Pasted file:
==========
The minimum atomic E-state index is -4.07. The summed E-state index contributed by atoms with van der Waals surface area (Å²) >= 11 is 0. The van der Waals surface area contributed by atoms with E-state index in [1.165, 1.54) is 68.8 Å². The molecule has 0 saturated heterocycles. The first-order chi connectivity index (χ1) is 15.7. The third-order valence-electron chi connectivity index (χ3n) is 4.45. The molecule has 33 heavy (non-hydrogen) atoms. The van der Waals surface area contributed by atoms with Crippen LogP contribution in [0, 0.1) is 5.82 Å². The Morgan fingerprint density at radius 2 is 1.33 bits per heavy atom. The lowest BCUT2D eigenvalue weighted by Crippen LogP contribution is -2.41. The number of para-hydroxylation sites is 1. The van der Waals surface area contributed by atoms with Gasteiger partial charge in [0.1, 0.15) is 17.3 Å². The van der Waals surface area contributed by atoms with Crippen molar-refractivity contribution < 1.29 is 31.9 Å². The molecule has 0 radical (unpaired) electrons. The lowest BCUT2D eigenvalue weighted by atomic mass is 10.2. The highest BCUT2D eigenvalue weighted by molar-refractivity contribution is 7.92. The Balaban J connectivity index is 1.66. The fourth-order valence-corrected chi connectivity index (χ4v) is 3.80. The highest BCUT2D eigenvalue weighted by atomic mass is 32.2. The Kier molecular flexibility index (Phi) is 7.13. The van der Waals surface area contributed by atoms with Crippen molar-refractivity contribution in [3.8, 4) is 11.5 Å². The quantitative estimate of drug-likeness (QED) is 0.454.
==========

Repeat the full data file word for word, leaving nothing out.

The minimum atomic E-state index is -4.07. The summed E-state index contributed by atoms with van der Waals surface area (Å²) >= 11 is 0. The van der Waals surface area contributed by atoms with E-state index in [1.165, 1.54) is 68.8 Å². The molecule has 0 saturated heterocycles. The first-order chi connectivity index (χ1) is 15.7. The third-order valence-electron chi connectivity index (χ3n) is 4.45. The molecule has 33 heavy (non-hydrogen) atoms. The van der Waals surface area contributed by atoms with Crippen LogP contribution in [0, 0.1) is 5.82 Å². The Morgan fingerprint density at radius 2 is 1.33 bits per heavy atom. The lowest BCUT2D eigenvalue weighted by Crippen LogP contribution is -2.41. The number of para-hydroxylation sites is 1. The van der Waals surface area contributed by atoms with Gasteiger partial charge in [0.1, 0.15) is 17.3 Å². The van der Waals surface area contributed by atoms with Crippen molar-refractivity contribution < 1.29 is 31.9 Å². The molecule has 0 radical (unpaired) electrons. The lowest BCUT2D eigenvalue weighted by atomic mass is 10.2. The highest BCUT2D eigenvalue weighted by molar-refractivity contribution is 7.92. The Balaban J connectivity index is 1.66. The fourth-order valence-corrected chi connectivity index (χ4v) is 3.80. The highest BCUT2D eigenvalue weighted by atomic mass is 32.2. The Kier molecular flexibility index (Phi) is 7.13. The van der Waals surface area contributed by atoms with Crippen molar-refractivity contribution in [3.8, 4) is 11.5 Å². The quantitative estimate of drug-likeness (QED) is 0.454.